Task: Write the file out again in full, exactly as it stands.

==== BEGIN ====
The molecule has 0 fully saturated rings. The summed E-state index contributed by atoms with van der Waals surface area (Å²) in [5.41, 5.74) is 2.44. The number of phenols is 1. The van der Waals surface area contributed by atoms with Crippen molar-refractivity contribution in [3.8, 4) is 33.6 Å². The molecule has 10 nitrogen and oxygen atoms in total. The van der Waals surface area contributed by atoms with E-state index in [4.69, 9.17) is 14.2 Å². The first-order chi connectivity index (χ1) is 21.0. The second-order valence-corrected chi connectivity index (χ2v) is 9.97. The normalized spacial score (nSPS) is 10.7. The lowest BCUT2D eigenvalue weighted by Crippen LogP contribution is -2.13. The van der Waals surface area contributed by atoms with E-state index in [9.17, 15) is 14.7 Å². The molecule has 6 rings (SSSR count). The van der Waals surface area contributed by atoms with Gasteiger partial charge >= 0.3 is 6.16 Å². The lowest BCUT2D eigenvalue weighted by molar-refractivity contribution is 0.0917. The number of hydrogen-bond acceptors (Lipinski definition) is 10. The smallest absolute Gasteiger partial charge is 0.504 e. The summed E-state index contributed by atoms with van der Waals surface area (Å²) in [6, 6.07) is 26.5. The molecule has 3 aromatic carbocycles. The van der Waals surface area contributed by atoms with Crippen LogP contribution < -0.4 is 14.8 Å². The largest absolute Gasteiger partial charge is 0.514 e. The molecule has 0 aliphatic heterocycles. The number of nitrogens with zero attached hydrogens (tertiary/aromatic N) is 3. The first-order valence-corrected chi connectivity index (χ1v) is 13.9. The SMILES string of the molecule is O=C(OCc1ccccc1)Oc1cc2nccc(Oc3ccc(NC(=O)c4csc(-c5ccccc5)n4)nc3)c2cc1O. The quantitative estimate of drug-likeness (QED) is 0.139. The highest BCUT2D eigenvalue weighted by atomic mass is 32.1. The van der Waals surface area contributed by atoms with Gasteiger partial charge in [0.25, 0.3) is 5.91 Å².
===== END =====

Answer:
The molecule has 0 fully saturated rings. The summed E-state index contributed by atoms with van der Waals surface area (Å²) in [5.41, 5.74) is 2.44. The number of phenols is 1. The van der Waals surface area contributed by atoms with Crippen molar-refractivity contribution in [3.8, 4) is 33.6 Å². The molecule has 10 nitrogen and oxygen atoms in total. The van der Waals surface area contributed by atoms with E-state index in [4.69, 9.17) is 14.2 Å². The first-order chi connectivity index (χ1) is 21.0. The second-order valence-corrected chi connectivity index (χ2v) is 9.97. The normalized spacial score (nSPS) is 10.7. The lowest BCUT2D eigenvalue weighted by Crippen LogP contribution is -2.13. The van der Waals surface area contributed by atoms with E-state index in [9.17, 15) is 14.7 Å². The molecule has 6 rings (SSSR count). The van der Waals surface area contributed by atoms with Gasteiger partial charge >= 0.3 is 6.16 Å². The lowest BCUT2D eigenvalue weighted by molar-refractivity contribution is 0.0917. The number of hydrogen-bond acceptors (Lipinski definition) is 10. The smallest absolute Gasteiger partial charge is 0.504 e. The summed E-state index contributed by atoms with van der Waals surface area (Å²) in [6, 6.07) is 26.5. The molecule has 3 aromatic carbocycles. The van der Waals surface area contributed by atoms with Crippen LogP contribution < -0.4 is 14.8 Å². The largest absolute Gasteiger partial charge is 0.514 e. The molecule has 0 aliphatic heterocycles. The number of nitrogens with zero attached hydrogens (tertiary/aromatic N) is 3. The first-order valence-corrected chi connectivity index (χ1v) is 13.9. The SMILES string of the molecule is O=C(OCc1ccccc1)Oc1cc2nccc(Oc3ccc(NC(=O)c4csc(-c5ccccc5)n4)nc3)c2cc1O. The quantitative estimate of drug-likeness (QED) is 0.139. The highest BCUT2D eigenvalue weighted by atomic mass is 32.1. The van der Waals surface area contributed by atoms with Gasteiger partial charge in [0.25, 0.3) is 5.91 Å².